New data suggest that surveillance of patients with small kidney tumors may be a safe alternative to surgery, especially in older patients or those with comorbid conditions.
New data suggest that surveillance of patients with small kidney tumors may be a safe alternative to surgery, especially in older patients or those with comorbid conditions. In fact, data from a large retrospective study that will be presented at the 2013 Genitourinary Cancers Symposium indicated that surveillance may decrease risk for death from any cause, and the occurrence of cardiovascular events.
“Incidence of kidney cancer is on the rise and this is largely believed to be due to imaging for unrelated conditions; therefore, although we don’t screen for kidney cancers, most newly diagnosed kidney cancers are now found at a very small size,” said William C. Huang, MD, assistant professor of urologic oncology at New York University Medical Center, during a press conference. “We also know that kidney cancers at this size represent a heterogeneous group of tumors with a varying malignant potential; therefore, not all of these tumors are necessarily dangerous.”
Small renal masses, typically those smaller than 4 cm, are typically treated with surgery to remove part or the entire kidney. According to Huang, there is emerging evidence that surgery in some cases may be unnecessary, and that it may result in adverse outcomes unrelated to the primary cancer, such as cardiovascular events.
Using SEER cancer registry data linked with Medicare claims, Huang and colleagues examined outcomes of 7,148 patients aged 66 years and older with pathologically confirmed small renal masses diagnosed between 2000 and 2007. Outcomes were examined to determine the effect of surveillance vs surgery on overall survival, kidney cancer-specific survival, and cardiovascular events. Surveillance was defined as having no treatment within the first 6 months after diagnosis.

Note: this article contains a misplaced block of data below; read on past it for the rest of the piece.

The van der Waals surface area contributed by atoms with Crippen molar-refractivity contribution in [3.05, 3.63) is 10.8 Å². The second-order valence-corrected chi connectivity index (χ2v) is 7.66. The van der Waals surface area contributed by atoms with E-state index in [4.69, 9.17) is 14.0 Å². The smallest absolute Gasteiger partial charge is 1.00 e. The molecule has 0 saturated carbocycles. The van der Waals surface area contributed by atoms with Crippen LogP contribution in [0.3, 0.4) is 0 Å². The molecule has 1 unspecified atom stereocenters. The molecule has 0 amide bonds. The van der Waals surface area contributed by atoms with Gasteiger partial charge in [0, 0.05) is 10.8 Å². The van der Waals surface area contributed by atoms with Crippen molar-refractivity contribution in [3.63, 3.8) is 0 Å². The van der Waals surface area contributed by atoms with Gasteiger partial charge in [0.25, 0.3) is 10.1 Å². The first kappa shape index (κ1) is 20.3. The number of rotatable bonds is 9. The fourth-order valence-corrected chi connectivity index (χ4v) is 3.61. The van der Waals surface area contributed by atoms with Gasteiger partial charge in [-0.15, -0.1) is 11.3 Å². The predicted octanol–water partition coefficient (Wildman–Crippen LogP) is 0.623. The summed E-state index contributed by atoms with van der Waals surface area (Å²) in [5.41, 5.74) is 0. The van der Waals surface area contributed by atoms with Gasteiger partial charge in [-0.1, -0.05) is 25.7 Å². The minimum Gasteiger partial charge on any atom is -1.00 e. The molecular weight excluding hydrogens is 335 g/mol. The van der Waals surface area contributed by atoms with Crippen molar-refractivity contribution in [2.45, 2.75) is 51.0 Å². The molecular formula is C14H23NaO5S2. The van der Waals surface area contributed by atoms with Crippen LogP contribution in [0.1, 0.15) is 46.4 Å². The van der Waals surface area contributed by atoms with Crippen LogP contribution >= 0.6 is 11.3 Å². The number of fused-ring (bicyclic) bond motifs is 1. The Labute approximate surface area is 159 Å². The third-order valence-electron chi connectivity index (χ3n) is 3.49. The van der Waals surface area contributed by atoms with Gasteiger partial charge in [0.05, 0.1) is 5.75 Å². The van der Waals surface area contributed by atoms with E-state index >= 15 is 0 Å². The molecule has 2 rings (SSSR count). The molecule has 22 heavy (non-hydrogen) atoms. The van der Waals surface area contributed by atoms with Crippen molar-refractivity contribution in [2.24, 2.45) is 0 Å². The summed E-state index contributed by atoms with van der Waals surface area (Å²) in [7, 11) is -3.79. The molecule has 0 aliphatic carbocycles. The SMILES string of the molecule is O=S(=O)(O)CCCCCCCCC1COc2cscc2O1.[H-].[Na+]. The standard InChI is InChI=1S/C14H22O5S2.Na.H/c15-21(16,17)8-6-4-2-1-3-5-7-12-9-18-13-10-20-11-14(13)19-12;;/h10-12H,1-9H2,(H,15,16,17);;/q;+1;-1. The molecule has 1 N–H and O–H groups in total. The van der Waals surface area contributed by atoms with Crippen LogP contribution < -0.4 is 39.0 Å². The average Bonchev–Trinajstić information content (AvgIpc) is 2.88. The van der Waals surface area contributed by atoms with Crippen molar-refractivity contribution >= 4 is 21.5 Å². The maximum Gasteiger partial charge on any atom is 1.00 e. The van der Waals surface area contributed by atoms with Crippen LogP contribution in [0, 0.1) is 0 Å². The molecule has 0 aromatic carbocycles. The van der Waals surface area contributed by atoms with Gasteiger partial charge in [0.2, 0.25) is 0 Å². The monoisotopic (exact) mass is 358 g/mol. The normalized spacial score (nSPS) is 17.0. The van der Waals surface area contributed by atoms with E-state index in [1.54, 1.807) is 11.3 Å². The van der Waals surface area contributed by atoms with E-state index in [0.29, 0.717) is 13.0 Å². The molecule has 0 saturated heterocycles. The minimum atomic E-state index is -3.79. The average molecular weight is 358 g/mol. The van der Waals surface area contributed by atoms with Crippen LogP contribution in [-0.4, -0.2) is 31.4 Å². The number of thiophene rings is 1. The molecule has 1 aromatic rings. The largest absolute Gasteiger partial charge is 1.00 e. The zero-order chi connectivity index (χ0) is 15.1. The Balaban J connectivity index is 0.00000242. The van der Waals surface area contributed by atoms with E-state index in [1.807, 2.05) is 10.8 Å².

Of the patients included, 78% were treated with surgery and 22% underwent surveillance, with the percentage of patients who underwent surveillance increasing from 25% in 2000 to 37% in 2007 (P < .001). Patients were followed for a mean of 59 months. During that time, 21% of patients died, including 3% from their primary cancer; 24% of patients had at least one cardiovascular event.
The researchers observed no difference in kidney cancer-related death between patients who underwent surgery vs those who underwent surveillance (HR = 0.66; 95% CI, 0.42–1.02). However, those patients who underwent surveillance had a decreased risk for death from any cause. This lower risk increased with time with a HR of 0.70 from 7 months to 36 months, and a HR of 0.37 at 36 months or longer. In addition, surveillance resulted in a decreased likelihood of having a cardiovascular event (HR = 0.51; 95% CI, 0.44–0.60; P < .00001).
“We believe that surveillance is a reasonable option, particularly for patients that are older or have a reasonable life expectancy,” Huang said. “A small number of small tumors can become lethal over time; therefore, if a patient does have a normal life expectancy, surgery should still remain the treatment of choice.”
When commenting on the importance of the study, moderator, Bruce J. Roth, MD, professor in the divisions of hematology and oncology at Washington University in St. Louis, said that this data may help patients realize that watchful waiting is a reasonable option.
“This is important to show that one does not have a negative impact from an increase in kidney cancer mortality by watching these lesions,” Roth said. “Not intervening not only will not have a negative impact, but it may be a negative impact to do surgery on these individuals because they will have an increase risk of cardiovascular events and maybe cardiovascular mortality.”
The abstract is scheduled to be presented on Saturday February 16 at the meeting.